Key takeaways from the FBI’s Giuliani raids
Back in October 2019, reports have revealed that the Justice Department is investigating Rudy Giuliani, former President Trump’s de facto personal lawyer and personal diplomat. This news seems old these days, buried amid the debris of constitutional and legal horrors that litter the landscape after the Trumpian era. But with Attorney General Merrick Garland now at the helm of the DOJ, history – and the ministry – has come to life. FBI agents executed a search warrant at Giuliani’s home and office on Wednesday, seizing equipment including phones and computers, and at the home of a Washington, DC area lawyer Victoria Toensing. Toensing is a former federal prosecutor and an affiliate of Giuliani who, along with her husband Joseph diGenova, was allegedly involved in gathering information about Joe Biden’s activities in Ukraine when he was vice president. According to New York Times, the warrants were blocked by senior officials in Trump’s Justice Department, but that was lifted shortly after Garland’s confirmation as attorney general.
Of course, this is bad news for Giuliani and for Donald Trump, who is now a private citizen and no longer protected by Internal DOJ ban on criminal actions against sitting presidents.
The Attorney General is not having fun. Prior to serving on the DC Circuit Court of Appeals, Garland conducted the DOJ investigation in the Oklahoma City bombing in 1995, as well as the conviction of Timothy J. McVeigh. In 2016, he was denied even a hearing on his appointment to the United States Supreme Court by then Senate Majority Leader Mitch McConnell – a snub that could come back to bite the Republican Party further. long term.
Keep in mind that, also this week, the attorney general announced a DOJ investigation into the Louisville, Ky., subway police department into the Breonna Taylor shooting. And the day after ex-officer Derek Chauvin’s murder conviction last week, he revealed that the DOJ is investigating whether the Minneapolis Police Department is harboring a “pattern and practice” of illegal activity under federal law. (Under the Trump administration, the DOJ was strongly criticized for withdrawing civil rights enforcement and former Attorney General Bill Barr refused to investigate systemic racial discrimination in the Minneapolis Police Department following the death of George Floyd.)
As might be expected, Giuliani’s legal team called the warrants “legal brutality”, ignoring the fact that they were authorized by a federal judge and thus reflect a finding that there is probable cause believe that a crime has been committed and that items related to the crime are likely to be in Giuliani’s home and office. Given Giuliani’s legal status and his ties to a former president, the decision to pursue such a term has undoubtedly been endorsed at the highest level of the DOJ.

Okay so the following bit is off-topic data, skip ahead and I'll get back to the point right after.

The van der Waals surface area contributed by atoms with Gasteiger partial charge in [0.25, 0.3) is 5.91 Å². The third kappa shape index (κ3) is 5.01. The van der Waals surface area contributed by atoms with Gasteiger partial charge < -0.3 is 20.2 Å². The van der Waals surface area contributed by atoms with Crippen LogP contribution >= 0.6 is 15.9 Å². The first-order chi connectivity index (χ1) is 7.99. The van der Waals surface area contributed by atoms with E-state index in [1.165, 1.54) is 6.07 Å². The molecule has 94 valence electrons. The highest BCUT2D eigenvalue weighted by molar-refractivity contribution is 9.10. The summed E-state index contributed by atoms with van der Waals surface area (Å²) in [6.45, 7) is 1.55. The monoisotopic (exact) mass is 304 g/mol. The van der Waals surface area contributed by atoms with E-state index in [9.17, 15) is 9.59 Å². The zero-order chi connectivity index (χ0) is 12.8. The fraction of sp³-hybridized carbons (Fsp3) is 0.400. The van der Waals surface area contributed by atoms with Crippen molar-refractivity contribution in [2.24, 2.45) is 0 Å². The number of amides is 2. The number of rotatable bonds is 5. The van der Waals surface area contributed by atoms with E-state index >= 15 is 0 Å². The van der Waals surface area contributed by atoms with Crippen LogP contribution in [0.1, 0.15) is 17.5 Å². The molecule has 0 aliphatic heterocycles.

Nonetheless, Giuliani, former New York City mayor, United States attorney for the Southern District of New York and assistant United States attorney general, lied on Fox News last night by falsely stating the standard of a warrant as requiring a demonstration “that the person is going to destroy the evidence” or “flee with the evidence”. Andrew Feinberg, one of the top lawyers on Special Advocate Robert Mueller’s team, aptly replied: “This is not how search mandates work. “
The Giuliani investigation originated in the Southern District of New York following the arrests of Lev Parnas and Igor Furman, two former Giuliani business partners who were indicted on four counts of conspiracy regarding foreign donations during elections and falsifying information to the Federal Election Commission. Their trial is scheduled for October 2021.
According to the American lawyer at the time, Geoffrey S. Berman, Parnas, Furman and their two alleged co-conspirators “sought political influence not only to promote their own financial interests, but also to advance the political interests of at least one foreign official – a Ukrainian government official who asked the dismissal of the American ambassador for Ukraine ”, Marie Yovanovitch. As evidence from Trump’s first impeachment case revealed, Giuliani worked to persuade Ukrainian officials to announce an investigation into the Bidens, while peddling the bogus theory that corrupt Ukrainian politicians – not Russians – intervened in the 2016 elections in an effort to help the losers. candidate, Hillary Clinton.